Can technology tackle the lack of therapists? – Med-Tech Innovation

Lorenzo Antonucci loreanto –

Psychotherapy session, woman talking to his psychologist in the studio

To address the overwhelming need for mental health services in the UK, we need trained therapists available to deliver appropriate care at the right time. The trouble is, we’re facing a shortage.

The UK Council for Psychotherapy put out a statement saying that more psychotherapists are needed in NHS workforce to meet UK’s looming mental health crisis. Therapists are leaving the NHS, citing reasons including an overwhelming workload, burnout, and too much time spent on administration rather than treating patients and clients, meaning there is little opportunity to focus on quality of care. The British Medical Association has warned of chronic under-recruitment in psychiatric professions, with a year-on-year decline in the numbers joining, and numbers remaining either static or falling since 2009. Around 12% of all medical vacancies are in mental health services. Similarly, around 12% of all nursing vacancies are in mental health and the vacancy rate for Clinical Psychologists is also just over 12%. The commitment to increase mental health provision is worthy, but currently falling short of its goals and targets.

The NHS Long Term Plan says that “mental health services will grow faster than the overall NHS budget with a ringfenced investment worth at least £2.3 billion a year for mental health services by 2023/24.” In 2021 NHS England shared plans of five new waiting times standards intended to give people much quicker access to mental health care. But the resources just aren’t there.

One way to treat the gap is through the innovative use of technology. As a result of the pandemic there has been an acceleration in the space of digital healthcare tools. There is a new growth in the development of apps acting as early intervention for mental health, a way for people to engage with and practice proven self-help techniques used to treat depression and anxiety when they need to, breaking negative cycles in a supportive, fun, and safe environment.

Tech can play a bigger part in helping to guide people to resources which target their key symptoms whilst they remain on therapeutic waiting lists, as well as easing the pressure off therapists by supplementing clinical assessments and treatments with electronic triage and AI driven guided self-help interventions. By redirecting funding into these solutions, more clinical staff time and energy can be focused on supporting those who need them.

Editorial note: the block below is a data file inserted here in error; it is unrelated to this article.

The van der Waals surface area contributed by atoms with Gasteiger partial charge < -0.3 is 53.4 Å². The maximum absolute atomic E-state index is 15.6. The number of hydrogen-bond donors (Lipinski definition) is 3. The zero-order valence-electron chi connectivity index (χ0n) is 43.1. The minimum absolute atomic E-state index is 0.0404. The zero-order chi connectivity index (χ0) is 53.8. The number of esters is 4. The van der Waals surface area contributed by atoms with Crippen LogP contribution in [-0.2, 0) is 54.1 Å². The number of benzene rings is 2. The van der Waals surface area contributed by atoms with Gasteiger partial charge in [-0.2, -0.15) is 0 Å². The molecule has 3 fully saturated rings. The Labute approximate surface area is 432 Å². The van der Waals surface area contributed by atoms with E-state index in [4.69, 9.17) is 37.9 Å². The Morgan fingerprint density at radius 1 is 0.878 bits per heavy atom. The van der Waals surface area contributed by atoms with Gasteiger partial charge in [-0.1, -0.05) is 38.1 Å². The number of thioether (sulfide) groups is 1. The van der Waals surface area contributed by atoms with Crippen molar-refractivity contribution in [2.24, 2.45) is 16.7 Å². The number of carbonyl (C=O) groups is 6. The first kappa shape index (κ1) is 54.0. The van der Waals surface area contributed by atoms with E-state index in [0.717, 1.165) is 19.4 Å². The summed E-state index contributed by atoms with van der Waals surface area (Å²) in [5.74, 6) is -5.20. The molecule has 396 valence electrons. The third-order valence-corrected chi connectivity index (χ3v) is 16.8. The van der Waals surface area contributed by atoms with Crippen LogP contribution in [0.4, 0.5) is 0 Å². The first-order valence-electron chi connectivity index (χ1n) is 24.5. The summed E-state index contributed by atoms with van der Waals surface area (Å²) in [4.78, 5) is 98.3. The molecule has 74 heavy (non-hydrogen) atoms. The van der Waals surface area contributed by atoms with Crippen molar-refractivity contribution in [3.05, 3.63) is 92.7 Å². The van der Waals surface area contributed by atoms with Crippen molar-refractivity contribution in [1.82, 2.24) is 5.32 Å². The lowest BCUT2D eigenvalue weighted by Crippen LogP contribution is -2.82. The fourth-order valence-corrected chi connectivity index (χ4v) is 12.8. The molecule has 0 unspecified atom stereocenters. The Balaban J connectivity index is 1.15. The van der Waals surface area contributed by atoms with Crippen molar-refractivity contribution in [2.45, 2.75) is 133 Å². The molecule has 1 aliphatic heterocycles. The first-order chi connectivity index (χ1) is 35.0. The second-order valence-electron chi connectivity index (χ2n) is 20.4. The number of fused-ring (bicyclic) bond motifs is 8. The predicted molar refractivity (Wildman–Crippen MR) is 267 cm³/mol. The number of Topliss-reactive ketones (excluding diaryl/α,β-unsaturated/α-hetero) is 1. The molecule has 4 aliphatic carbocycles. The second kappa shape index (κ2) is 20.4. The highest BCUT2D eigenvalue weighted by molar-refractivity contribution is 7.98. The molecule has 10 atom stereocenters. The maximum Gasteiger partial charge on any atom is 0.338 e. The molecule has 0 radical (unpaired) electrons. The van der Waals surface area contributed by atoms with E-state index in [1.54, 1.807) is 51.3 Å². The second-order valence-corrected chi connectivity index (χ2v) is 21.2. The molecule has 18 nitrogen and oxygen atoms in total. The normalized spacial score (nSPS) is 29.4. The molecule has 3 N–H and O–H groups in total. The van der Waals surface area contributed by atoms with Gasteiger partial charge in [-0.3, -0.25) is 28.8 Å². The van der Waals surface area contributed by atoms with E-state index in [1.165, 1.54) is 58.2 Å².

Technology can play a part in helping to guide people to resources which target their key symptoms whilst they remain on waiting lists to see a therapist. Instant 24/7 access to interactive, AI-guided, mental health support means that patients can immediately start to manage their symptoms. There can be a deterioration on mental health during the waiting period, and an effective support system in the interim helps mitigate against this.

At the same time, it can ease the pressure off therapists by supplementing clinical assessments and treatments with electronic triage and artificial intelligence driven guided self-help interventions. By streamlining the system through e-triage it ensures that those who need treatment can access the professional support they need, fast. And by sharing real time patient data with clinicians during the waiting period, technology can help identify high risk responses and flag for crisis attention, making sure no one’s needs get missed.

At the same time as providing care for patients, this addresses the issues that therapists have raised. They get to spend more time on high quality patient support – the reason they entered the profession. Their administrative workload is reduced by a reduction on paperwork and assessments, so burnout is less likely. And the data sharing opportunities allow for monitoring and support even outside of the therapy sessions.

The NHS is committed to doing the right thing for patients. And for many right now that means finding innovative ways of increasing capacity within mental health services, in a person-centred way that gives people access to what they need, when they need it. Technology could be the solution to ensuring that everyone gets the most appropriate treatment and support for their mental health.